Kehilat Middlesbrough Newsletter No 15 October 2002 page 2
Press Release 22 July 2002
Middlesbrough Hebrew Congregation
Under the guidance of its final President, Mr John Bloom, the Middlesbrough Hebrew Congregation has completed the distribution of its remaining assets. There has been delay as closing accounts had to be prepared and then approved by the Charity Commissioners.
Various artefacts have been returned to the original donors or their families. Some of historic interest have been passed to the Middlesbrough Dorman Museum, including the banner of the local branch of the Association of Jewish Ex-Servicemen and Women. The first Jews arrived in Middlesbrough in 1862 or thereabouts and the first Synagogue proper was opened in Brentnall Street in 1874. From time to time, stained glass memorial windows were installed and when the New Synagogue was opened in 1938 in Park Road South these windows were transferred there. Following the closure of the New Synagogue, two of the windows installed in memory of a former member of the Congregation who came to Middlesbrough over 130 years ago, were presented by his grandson (still living in the area ) to Middlesbrough schools -one to Macmillan College and one to Hall Garth School. One window has gone to the Western Front Association via its Stockton branch, being a window in memory of Lt H Bloom who was killed in the Great War and was an ancestor of the Congregation's final President .Three windows have gone to a London Synagogue where the great grandson of a former member now worships.
Certain funds remained to the credit of the Congregation and it was felt appropriate to aid local charities in view of the kindness, support and friendship shown to the Jewish community by the citizens of Teesside over the years. Accordingly, substantial donations were made to the Teessside Hospice Care Foundation and the Cleveland Community Foundation. The latter gift is by way of an endowment fund to serve as a permanent reminder of the good relationship which the Congregation enjoyed with the non-Jewish community. Donations were, made to various Jewish organisations namely :-The Representative Council of North East Jewry in Newcastle (who will have some responsibility for Teesside Jewish cemeteries) , The Centre for Advanced Rabbinics in Sunderland (where a Middlesbrough Room is to be created with some of the Middlesbrough Synagogue artefacts, some stained glass windows and the Ten Commandments windows from the 1874 Synagogue, later moved to the New Synagogue), Philip Cussins House Newcastle, Leeds Jewish Welfare Board, Delamere Forest School, Youth Aliyah-Child Rescue, Jewish Childrens Holidays Fund, Gateshead Jewish Boarding School, Ajex Charitable Trust, Anne Frank Educational Trust, North East Jewish Community Services, Norwood Ravenswood and Friends of Mogen Adom in Great Britain.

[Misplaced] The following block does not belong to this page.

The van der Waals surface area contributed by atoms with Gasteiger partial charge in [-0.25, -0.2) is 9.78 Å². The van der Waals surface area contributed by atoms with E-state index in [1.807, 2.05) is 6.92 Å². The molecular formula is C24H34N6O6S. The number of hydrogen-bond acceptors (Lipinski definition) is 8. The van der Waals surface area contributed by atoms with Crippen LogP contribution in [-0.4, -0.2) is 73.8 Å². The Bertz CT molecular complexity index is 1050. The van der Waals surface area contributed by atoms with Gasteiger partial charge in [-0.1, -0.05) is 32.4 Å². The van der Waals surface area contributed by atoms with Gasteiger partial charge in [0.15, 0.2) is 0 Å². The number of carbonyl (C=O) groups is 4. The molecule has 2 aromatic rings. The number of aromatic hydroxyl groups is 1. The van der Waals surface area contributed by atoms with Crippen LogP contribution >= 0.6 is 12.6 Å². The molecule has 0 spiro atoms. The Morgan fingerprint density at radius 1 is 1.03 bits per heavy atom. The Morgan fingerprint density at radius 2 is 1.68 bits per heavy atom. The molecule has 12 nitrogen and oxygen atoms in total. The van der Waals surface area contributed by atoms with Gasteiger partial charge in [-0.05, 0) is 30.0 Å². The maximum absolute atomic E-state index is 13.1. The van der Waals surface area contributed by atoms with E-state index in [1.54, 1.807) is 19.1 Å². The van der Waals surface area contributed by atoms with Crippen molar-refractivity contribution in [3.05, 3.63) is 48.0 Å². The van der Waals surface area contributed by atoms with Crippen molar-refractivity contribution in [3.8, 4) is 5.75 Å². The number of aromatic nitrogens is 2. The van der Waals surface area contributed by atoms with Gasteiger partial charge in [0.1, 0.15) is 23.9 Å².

Other synagogues and communities have benefited and in particular Shofars and Sefer Torahs have gone to Israel where many former members have settled and are in touch with each other.
And the Congregation survives in Israel as www.kehilat-middlesbrough.org
Enquiries to David Simon at 01642 710799
The following appeared in the Jewish Chronicle August 2, 2002:
Middlesbrough windows for London
Synagogue’s last act of generosity
by Gaby Wine
Middlesbrough Hebrew Congregation, which closed in 1999, has given three stained-glass windows to London’s North-western Reform Synagogue.
They form part of a collection of nine memorial windows installed over time after the synagogue opened in Brentnall Street in 1874. When it moved to Park Road South in 1938, the windows went, too.
They were given to the London synagogue because they were installed by North-Western congregant Roger Selby in memory of his great-grandfather, who worshipped in Middlesbrough. Two schools in the town have also received windows.
The donations represent the final distribution of the now-defunct synagogue’s assets. David Simon, one of Middlesbrough’s last remaining Jews, who arranged the donations, told the JC: “They are very ornate windows, with designs of Jewish symbols.”
They are among a number of artefacts which he has endeavoured to return to original donors or their families. Sifrei Torah have been sent to the Wiseman family in Israel, whose ancestors originally gave them.
There are also plans for a Middlesbrough room at Sunderland’s Centre for Advanced Rabbinics.
Donations have been made to a number of organisations and charities, including the Representative Council of North-East Jewry in Newcastle, which will have some responsibility for Teeside Jewish cemeteries.
“In the community’s heyday, we had about 140 families,” noted Mr Simon. “I try to keep the flag flying, going to schools and talking about Judaism.”